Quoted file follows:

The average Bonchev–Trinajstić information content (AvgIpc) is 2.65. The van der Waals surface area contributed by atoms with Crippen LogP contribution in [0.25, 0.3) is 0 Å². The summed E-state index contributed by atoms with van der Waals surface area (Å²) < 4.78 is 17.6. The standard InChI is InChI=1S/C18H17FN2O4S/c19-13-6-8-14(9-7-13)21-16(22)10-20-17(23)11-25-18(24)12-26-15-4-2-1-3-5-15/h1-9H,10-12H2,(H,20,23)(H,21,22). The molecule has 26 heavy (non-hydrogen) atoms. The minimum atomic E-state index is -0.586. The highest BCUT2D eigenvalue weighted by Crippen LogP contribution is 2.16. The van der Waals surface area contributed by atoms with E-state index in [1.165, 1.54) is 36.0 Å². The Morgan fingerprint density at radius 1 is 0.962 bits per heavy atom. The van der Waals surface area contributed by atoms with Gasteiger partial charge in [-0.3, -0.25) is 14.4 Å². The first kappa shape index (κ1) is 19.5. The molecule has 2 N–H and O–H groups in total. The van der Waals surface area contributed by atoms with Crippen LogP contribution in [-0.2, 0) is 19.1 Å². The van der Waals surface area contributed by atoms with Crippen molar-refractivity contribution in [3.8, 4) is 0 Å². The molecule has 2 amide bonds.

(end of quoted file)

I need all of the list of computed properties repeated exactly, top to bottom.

The average Bonchev–Trinajstić information content (AvgIpc) is 2.65. The van der Waals surface area contributed by atoms with Crippen LogP contribution in [0.25, 0.3) is 0 Å². The summed E-state index contributed by atoms with van der Waals surface area (Å²) < 4.78 is 17.6. The standard InChI is InChI=1S/C18H17FN2O4S/c19-13-6-8-14(9-7-13)21-16(22)10-20-17(23)11-25-18(24)12-26-15-4-2-1-3-5-15/h1-9H,10-12H2,(H,20,23)(H,21,22). The molecule has 26 heavy (non-hydrogen) atoms. The minimum atomic E-state index is -0.586. The highest BCUT2D eigenvalue weighted by Crippen LogP contribution is 2.16. The van der Waals surface area contributed by atoms with E-state index in [1.165, 1.54) is 36.0 Å². The Morgan fingerprint density at radius 1 is 0.962 bits per heavy atom. The van der Waals surface area contributed by atoms with Gasteiger partial charge in [-0.3, -0.25) is 14.4 Å². The first kappa shape index (κ1) is 19.5. The molecule has 2 N–H and O–H groups in total. The van der Waals surface area contributed by atoms with Crippen LogP contribution in [-0.2, 0) is 19.1 Å². The van der Waals surface area contributed by atoms with Crippen molar-refractivity contribution in [3.8, 4) is 0 Å². The molecule has 2 amide bonds.